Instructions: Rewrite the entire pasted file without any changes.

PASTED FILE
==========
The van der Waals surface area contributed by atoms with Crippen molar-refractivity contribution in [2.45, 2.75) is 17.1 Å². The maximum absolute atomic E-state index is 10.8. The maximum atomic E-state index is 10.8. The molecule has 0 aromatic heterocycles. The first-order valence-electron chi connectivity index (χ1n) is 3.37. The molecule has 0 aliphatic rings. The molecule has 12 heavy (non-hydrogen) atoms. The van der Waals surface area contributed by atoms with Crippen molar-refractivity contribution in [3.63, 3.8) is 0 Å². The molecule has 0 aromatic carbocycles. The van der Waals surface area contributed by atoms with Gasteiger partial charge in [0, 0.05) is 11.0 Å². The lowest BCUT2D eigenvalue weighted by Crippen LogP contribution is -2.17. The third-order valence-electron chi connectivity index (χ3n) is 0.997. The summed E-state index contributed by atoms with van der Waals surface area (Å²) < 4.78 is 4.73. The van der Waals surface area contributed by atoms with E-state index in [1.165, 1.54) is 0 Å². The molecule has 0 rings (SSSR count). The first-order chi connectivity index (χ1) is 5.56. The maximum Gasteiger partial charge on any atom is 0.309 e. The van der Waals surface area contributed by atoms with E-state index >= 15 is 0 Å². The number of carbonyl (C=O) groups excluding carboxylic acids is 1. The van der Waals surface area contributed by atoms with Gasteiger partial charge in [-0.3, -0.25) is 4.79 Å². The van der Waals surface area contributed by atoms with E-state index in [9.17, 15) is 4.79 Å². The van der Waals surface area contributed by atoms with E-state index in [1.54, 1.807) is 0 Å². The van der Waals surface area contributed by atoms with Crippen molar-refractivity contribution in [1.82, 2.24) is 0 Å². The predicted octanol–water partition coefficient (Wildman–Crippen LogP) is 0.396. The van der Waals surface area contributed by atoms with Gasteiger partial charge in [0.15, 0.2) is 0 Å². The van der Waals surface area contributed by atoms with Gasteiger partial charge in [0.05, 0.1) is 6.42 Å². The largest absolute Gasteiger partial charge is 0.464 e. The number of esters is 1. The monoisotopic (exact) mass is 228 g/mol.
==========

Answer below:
The van der Waals surface area contributed by atoms with Crippen molar-refractivity contribution in [2.45, 2.75) is 17.1 Å². The maximum absolute atomic E-state index is 10.8. The maximum atomic E-state index is 10.8. The molecule has 0 aromatic heterocycles. The first-order valence-electron chi connectivity index (χ1n) is 3.37. The molecule has 0 aliphatic rings. The molecule has 12 heavy (non-hydrogen) atoms. The van der Waals surface area contributed by atoms with Crippen molar-refractivity contribution in [3.63, 3.8) is 0 Å². The molecule has 0 aromatic carbocycles. The van der Waals surface area contributed by atoms with Gasteiger partial charge in [0, 0.05) is 11.0 Å². The lowest BCUT2D eigenvalue weighted by Crippen LogP contribution is -2.17. The third-order valence-electron chi connectivity index (χ3n) is 0.997. The summed E-state index contributed by atoms with van der Waals surface area (Å²) < 4.78 is 4.73. The van der Waals surface area contributed by atoms with E-state index in [1.165, 1.54) is 0 Å². The molecule has 0 rings (SSSR count). The first-order chi connectivity index (χ1) is 5.56. The maximum Gasteiger partial charge on any atom is 0.309 e. The van der Waals surface area contributed by atoms with E-state index >= 15 is 0 Å². The number of carbonyl (C=O) groups excluding carboxylic acids is 1. The van der Waals surface area contributed by atoms with Gasteiger partial charge in [-0.3, -0.25) is 4.79 Å². The van der Waals surface area contributed by atoms with E-state index in [9.17, 15) is 4.79 Å². The van der Waals surface area contributed by atoms with E-state index in [1.54, 1.807) is 0 Å². The van der Waals surface area contributed by atoms with Crippen molar-refractivity contribution in [1.82, 2.24) is 0 Å². The predicted octanol–water partition coefficient (Wildman–Crippen LogP) is 0.396. The van der Waals surface area contributed by atoms with Gasteiger partial charge in [0.15, 0.2) is 0 Å². The van der Waals surface area contributed by atoms with Gasteiger partial charge in [0.05, 0.1) is 6.42 Å². The largest absolute Gasteiger partial charge is 0.464 e. The number of esters is 1. The monoisotopic (exact) mass is 228 g/mol.